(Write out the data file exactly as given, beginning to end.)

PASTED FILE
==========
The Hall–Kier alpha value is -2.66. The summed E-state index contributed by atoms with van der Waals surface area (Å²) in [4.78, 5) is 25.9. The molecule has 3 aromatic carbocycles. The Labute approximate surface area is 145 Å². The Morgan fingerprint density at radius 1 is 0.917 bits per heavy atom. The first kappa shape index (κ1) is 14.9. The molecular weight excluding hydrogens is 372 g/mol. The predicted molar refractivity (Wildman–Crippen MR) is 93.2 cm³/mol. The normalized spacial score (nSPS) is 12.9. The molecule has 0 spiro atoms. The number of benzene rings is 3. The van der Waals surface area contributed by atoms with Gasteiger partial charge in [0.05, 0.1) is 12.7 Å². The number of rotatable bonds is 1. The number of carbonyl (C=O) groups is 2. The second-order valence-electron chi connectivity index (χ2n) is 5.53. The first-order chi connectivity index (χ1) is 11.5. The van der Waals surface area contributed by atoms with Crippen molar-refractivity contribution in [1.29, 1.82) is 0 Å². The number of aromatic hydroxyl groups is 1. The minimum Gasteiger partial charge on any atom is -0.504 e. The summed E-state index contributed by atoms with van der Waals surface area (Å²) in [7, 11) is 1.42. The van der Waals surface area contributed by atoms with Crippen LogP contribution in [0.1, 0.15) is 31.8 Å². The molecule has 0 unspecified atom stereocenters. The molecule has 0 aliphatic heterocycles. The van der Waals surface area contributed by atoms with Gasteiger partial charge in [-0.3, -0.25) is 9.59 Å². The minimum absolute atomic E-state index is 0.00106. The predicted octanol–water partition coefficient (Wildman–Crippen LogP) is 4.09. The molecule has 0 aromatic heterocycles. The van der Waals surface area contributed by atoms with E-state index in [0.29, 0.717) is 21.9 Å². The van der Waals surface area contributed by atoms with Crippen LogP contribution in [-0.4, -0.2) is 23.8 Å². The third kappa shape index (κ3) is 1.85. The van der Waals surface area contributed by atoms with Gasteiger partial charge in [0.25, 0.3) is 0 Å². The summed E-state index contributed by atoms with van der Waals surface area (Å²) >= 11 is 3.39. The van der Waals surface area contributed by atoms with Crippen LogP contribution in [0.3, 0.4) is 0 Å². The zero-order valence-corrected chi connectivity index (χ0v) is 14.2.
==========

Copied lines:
The Hall–Kier alpha value is -2.66. The summed E-state index contributed by atoms with van der Waals surface area (Å²) in [4.78, 5) is 25.9. The molecule has 3 aromatic carbocycles. The Labute approximate surface area is 145 Å². The Morgan fingerprint density at radius 1 is 0.917 bits per heavy atom. The first kappa shape index (κ1) is 14.9. The molecular weight excluding hydrogens is 372 g/mol. The predicted molar refractivity (Wildman–Crippen MR) is 93.2 cm³/mol. The normalized spacial score (nSPS) is 12.9. The molecule has 0 spiro atoms. The number of benzene rings is 3. The van der Waals surface area contributed by atoms with Gasteiger partial charge in [0.05, 0.1) is 12.7 Å². The number of rotatable bonds is 1. The number of carbonyl (C=O) groups is 2. The second-order valence-electron chi connectivity index (χ2n) is 5.53. The first-order chi connectivity index (χ1) is 11.5. The van der Waals surface area contributed by atoms with Crippen molar-refractivity contribution in [1.29, 1.82) is 0 Å². The number of aromatic hydroxyl groups is 1. The minimum Gasteiger partial charge on any atom is -0.504 e. The summed E-state index contributed by atoms with van der Waals surface area (Å²) in [7, 11) is 1.42. The van der Waals surface area contributed by atoms with Crippen LogP contribution in [0.1, 0.15) is 31.8 Å². The molecule has 0 unspecified atom stereocenters. The molecule has 0 aliphatic heterocycles. The van der Waals surface area contributed by atoms with Gasteiger partial charge in [-0.3, -0.25) is 9.59 Å². The minimum absolute atomic E-state index is 0.00106. The predicted octanol–water partition coefficient (Wildman–Crippen LogP) is 4.09. The molecule has 0 aromatic heterocycles. The van der Waals surface area contributed by atoms with E-state index in [0.29, 0.717) is 21.9 Å². The van der Waals surface area contributed by atoms with Crippen LogP contribution in [-0.4, -0.2) is 23.8 Å². The third kappa shape index (κ3) is 1.85. The van der Waals surface area contributed by atoms with Gasteiger partial charge in [0.25, 0.3) is 0 Å². The summed E-state index contributed by atoms with van der Waals surface area (Å²) >= 11 is 3.39. The van der Waals surface area contributed by atoms with Crippen LogP contribution in [0.3, 0.4) is 0 Å². The zero-order valence-corrected chi connectivity index (χ0v) is 14.2.